10. When i was a service engineer, i drove a VW bus like that.
    Because it was equiped with an underpowered motor and heavily loaded the motor was exchanged several times.
    Further more, the heating in winter was hardley sufficiënt and sometimes leaking exhaust gasses.
    The main reason it was so populair, was the low initial costs and the lack of good competition.

  11. It was underpowered and the heating system was unefficiënt.
    The VW bus was so populair because of the low initial costs and lack of good competition.

  12. Ahh, the iconic VW van. My first one was a 1958 that I drove the 60 miles to Raleigh, NC with the $200 in my pocket to buy the thing and didn’t even argue over the price. The bus was not in very good condition, but I put the 36hp engine to work. The bus was my daily driver for a couple of years. I swapped in a 40 horse engine and drove it a lot . Even on a couple of out of town camping expeditions. Finally the rust began to take over and I sold it for what I had in it. My second VW van was a 1967 camper with fold out beds, sink and all. My wife and I put lots of miles on that bus driving int from eastern North Carolina to Omaha, Nebraska., camping the whole way and using primarily on secondary highways. This was 1972 and I guess we didn’t know any better. Our last VW van was a water cooled model. It handled much better, but just seemed to be too fancy . The engine soon showed its week points as it sprang a water leak from the some kind of a crack in the block. Now I am wondering when the new electric VW van will come out………I guess the attraction to VW vans never really disappears.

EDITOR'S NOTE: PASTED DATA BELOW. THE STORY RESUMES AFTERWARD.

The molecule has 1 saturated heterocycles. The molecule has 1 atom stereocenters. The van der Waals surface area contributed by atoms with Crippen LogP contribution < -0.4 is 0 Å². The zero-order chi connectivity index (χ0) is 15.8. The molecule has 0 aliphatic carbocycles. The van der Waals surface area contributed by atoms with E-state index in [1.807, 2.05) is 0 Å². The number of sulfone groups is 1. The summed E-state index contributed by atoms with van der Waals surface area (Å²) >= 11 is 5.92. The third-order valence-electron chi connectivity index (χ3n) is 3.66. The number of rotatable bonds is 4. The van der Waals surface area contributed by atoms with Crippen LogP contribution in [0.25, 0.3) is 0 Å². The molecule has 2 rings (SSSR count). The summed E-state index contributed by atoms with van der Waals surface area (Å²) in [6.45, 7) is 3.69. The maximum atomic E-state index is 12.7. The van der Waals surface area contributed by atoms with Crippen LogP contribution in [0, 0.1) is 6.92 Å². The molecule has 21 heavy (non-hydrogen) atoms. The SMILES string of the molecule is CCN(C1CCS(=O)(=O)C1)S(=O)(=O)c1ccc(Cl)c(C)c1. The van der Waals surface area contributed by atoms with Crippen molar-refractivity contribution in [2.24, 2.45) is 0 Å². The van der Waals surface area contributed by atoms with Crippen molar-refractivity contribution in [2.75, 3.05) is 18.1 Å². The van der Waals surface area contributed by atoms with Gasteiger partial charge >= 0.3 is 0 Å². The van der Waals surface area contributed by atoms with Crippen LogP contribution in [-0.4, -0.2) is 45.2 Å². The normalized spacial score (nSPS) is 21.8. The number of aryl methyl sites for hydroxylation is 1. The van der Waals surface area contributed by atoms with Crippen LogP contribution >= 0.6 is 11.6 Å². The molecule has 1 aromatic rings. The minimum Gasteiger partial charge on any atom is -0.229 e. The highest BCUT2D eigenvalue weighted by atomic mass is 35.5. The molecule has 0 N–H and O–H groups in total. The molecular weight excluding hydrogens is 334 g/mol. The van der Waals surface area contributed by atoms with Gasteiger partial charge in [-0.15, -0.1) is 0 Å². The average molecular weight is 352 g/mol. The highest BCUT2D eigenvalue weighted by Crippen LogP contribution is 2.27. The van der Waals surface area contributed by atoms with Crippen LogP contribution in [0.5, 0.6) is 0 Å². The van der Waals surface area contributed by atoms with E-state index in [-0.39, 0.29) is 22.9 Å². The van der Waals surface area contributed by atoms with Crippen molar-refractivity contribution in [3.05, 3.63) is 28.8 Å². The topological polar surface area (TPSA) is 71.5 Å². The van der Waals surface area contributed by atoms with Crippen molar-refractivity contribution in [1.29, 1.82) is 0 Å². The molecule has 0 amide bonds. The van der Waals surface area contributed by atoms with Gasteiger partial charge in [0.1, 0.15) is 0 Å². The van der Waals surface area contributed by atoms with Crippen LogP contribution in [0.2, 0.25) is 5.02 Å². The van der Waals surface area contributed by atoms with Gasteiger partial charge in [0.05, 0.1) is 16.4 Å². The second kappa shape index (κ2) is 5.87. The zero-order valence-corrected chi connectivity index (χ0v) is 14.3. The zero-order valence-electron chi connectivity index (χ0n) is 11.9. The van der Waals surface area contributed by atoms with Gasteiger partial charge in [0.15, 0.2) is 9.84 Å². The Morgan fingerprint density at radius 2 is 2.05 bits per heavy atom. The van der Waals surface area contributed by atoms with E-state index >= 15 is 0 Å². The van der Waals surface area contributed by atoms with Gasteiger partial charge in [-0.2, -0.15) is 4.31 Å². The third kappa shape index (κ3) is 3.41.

13. I went to a small college in Texas from 1965-1968 on scholarship. One of my duties in exchange was to drive the school’s 1966 Volkswagen vans–two identical green and cream base models. What fun it was, rowing their gearshifts up to 60 or 70 mph. These two bugs were beautifully made and fun to drive.

  14. My Dad had 67 split screen Micro Bus with three rows of seats as a family wagon/business delivery vehicle.Very easy for a kid, me at the time, aged 16 years to drive.Next a full screen 1600cc Microbus into the 70s, and another one.I had a 1600 cc Superbug VW. I bought an old Bondwood caravan to go away weekends. We picked the van up from a dealer with the Microbus which towed it well on the home journey.I spent nearly a year restoring the caravan in the backyard of my parents home and fitted it out completely.The big weekend came and I hooked up the van to the Superbug, my girlfriend, Shane with a big smile on her face as she was looking forward to the inaugural trip away. The Bug would not pull the van, I had not realized that the gearing was totally different even though they both had 1600cc engines. Oh well, time to sell the van!